Retailers, Gov't Still Vigilant for Y2K Glitches

Cathy Hotka, vice president of information technology at the National Retail Federation in Washington, spent much of last week at the White House's Information Coordination Center. The center is still on the lookout for year 2000 problems. Hotka spoke with Computerworld reporter David Orenstein.

Q: Did things go as smoothly for retailers?

A: I think the operating assumption among most [retailers] was that we would have problems not only with small retailers, but also with suppliers, particularly suppliers in smaller Third World countries. So far, that has not been the case at all. What we've seen so far ... is nuisance glitches, which retailers are finding and fixing on the fly.

Q: For example?

A: We're seeing reports spitting out with the wrong dates.

Q: Are CEOs asking why they had to spend so much when other nations didn't and also sailed by?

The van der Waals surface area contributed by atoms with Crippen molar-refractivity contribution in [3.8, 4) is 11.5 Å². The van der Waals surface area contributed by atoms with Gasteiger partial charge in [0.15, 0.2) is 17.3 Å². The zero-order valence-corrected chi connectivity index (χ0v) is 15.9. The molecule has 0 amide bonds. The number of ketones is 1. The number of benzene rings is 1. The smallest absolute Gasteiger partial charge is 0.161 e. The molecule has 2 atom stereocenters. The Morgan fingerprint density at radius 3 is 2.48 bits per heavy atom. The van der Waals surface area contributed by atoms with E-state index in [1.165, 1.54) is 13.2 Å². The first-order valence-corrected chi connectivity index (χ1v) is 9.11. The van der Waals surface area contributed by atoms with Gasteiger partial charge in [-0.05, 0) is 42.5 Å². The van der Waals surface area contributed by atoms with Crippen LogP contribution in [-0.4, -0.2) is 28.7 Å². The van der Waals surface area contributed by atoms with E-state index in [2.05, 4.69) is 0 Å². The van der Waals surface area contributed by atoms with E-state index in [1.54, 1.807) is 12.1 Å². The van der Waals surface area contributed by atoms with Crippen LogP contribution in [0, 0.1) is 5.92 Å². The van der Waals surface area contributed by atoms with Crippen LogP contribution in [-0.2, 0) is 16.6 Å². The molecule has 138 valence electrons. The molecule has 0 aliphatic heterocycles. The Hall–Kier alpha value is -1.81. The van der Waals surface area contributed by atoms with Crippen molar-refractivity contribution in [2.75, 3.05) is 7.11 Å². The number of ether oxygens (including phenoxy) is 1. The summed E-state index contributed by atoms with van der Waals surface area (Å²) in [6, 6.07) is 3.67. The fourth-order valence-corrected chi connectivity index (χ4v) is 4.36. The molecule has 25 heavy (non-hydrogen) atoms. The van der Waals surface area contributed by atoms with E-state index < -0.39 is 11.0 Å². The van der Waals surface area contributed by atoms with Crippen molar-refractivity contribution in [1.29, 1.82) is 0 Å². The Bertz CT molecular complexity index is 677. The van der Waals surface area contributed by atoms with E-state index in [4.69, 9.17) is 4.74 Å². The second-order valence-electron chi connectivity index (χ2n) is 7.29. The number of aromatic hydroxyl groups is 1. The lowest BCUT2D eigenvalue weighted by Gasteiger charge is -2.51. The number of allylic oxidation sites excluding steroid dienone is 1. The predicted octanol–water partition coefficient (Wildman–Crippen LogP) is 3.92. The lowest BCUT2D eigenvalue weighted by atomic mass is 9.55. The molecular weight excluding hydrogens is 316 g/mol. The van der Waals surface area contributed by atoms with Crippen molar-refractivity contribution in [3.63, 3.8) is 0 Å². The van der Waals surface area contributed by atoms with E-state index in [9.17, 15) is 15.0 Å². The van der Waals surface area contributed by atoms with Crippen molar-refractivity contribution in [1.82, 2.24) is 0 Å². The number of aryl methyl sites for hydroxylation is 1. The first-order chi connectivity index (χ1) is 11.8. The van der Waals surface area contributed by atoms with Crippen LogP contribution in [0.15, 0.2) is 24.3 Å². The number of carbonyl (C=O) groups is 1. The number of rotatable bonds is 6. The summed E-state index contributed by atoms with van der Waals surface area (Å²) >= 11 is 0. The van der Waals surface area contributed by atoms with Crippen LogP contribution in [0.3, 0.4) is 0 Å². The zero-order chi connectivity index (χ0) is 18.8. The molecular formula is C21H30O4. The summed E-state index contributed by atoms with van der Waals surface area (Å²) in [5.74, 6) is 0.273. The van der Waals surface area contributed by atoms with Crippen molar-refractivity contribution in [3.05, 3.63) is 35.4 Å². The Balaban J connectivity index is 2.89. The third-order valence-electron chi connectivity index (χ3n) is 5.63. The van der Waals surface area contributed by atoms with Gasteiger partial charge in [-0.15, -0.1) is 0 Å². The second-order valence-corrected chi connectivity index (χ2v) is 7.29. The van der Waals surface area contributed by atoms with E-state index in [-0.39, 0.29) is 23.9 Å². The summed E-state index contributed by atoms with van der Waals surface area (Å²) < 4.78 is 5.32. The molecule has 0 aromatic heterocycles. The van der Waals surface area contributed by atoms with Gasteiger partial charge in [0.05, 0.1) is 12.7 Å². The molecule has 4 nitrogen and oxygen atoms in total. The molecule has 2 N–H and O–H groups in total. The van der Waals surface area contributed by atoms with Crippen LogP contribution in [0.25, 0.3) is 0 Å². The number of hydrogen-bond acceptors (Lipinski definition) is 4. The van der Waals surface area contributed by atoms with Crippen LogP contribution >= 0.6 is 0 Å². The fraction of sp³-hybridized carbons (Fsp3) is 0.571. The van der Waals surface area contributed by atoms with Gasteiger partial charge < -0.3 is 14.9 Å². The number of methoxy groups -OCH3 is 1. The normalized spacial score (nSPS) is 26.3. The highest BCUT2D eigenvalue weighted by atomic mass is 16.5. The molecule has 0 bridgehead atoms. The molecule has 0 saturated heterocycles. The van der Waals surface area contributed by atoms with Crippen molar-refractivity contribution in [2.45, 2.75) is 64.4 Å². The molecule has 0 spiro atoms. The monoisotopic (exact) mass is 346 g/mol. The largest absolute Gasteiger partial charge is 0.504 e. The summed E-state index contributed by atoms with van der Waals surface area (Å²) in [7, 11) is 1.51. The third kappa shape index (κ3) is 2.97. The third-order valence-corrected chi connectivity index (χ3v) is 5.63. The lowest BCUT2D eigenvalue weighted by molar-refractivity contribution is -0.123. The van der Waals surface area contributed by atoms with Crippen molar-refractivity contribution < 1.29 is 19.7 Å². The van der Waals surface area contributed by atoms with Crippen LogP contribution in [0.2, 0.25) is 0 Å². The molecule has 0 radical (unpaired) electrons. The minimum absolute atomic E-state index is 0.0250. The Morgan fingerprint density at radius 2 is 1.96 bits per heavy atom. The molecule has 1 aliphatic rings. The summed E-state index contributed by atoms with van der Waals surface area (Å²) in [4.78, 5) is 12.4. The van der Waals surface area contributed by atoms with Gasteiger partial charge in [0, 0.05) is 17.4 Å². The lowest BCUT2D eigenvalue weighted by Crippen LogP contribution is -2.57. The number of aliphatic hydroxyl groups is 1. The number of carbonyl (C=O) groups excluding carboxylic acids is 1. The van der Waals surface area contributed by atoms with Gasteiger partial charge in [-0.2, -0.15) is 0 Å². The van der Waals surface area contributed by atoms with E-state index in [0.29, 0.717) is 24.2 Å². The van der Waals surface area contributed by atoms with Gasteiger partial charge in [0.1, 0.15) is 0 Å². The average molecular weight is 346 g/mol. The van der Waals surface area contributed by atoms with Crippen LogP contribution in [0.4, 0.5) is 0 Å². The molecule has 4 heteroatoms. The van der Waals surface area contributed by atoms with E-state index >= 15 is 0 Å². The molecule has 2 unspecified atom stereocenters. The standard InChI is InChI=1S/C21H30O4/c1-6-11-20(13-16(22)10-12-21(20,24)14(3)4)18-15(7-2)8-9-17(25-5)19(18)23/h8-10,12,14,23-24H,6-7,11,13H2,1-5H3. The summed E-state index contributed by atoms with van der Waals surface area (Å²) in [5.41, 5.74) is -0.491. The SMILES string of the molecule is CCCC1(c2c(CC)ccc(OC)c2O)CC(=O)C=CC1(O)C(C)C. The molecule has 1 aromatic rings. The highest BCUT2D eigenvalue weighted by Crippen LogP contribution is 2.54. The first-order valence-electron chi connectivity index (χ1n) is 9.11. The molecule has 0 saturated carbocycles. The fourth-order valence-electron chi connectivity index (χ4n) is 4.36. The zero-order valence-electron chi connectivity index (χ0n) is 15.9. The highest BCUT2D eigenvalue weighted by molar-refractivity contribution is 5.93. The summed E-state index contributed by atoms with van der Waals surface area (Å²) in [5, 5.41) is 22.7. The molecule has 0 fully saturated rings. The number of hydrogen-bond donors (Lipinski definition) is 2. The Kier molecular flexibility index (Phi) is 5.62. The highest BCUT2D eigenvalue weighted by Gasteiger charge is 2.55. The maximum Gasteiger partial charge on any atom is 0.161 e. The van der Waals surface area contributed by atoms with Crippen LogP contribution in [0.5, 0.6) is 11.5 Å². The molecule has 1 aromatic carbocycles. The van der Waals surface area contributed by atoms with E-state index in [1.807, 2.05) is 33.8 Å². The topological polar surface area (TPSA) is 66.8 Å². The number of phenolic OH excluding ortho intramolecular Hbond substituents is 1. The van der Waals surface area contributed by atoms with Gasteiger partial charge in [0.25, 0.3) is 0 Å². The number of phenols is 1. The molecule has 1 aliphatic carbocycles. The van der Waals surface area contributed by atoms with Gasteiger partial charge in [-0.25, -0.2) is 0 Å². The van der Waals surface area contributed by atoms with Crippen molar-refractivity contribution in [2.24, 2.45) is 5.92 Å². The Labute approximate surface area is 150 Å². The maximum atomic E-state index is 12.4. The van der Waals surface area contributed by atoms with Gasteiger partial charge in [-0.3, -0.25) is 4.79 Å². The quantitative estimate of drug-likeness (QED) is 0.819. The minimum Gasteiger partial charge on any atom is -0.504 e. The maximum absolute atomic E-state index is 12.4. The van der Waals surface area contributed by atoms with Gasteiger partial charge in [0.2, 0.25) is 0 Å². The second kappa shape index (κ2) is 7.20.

A: I'm sure that those questions will be asked, but I think answering them is going to be relatively easy. We, as a group, embarked in the summer of 1997 on a joint retail industry mission to find out whether retailers needed to spend this money. We found out, for instance, that 100% of private-label credit-card management systems were not going to make it. We found out that 99% of warehouse management systems were not going to make it.

Q: What do people think we've learned?

A: The consensus is that we need to make sure this does not happen again. The reason we had to do all this work and spend all this money is because there was probably not a sufficient-ly well-developed sense of the reliance of any business on IT. As we move our business online, as networks become more important, as trading partners talk to each other electronically, as a matter of course, we need to make sure that information is protected.

Q: What can retailers do with all the data about systems they compiled?

A: We found a tremendous duplication of effort and expense in systems. One of our expectations is that retailers will take this inventory, maintain it and be able then to create a much better, higher-level view of how technology is used.

We think they will be able to save money in the long run.

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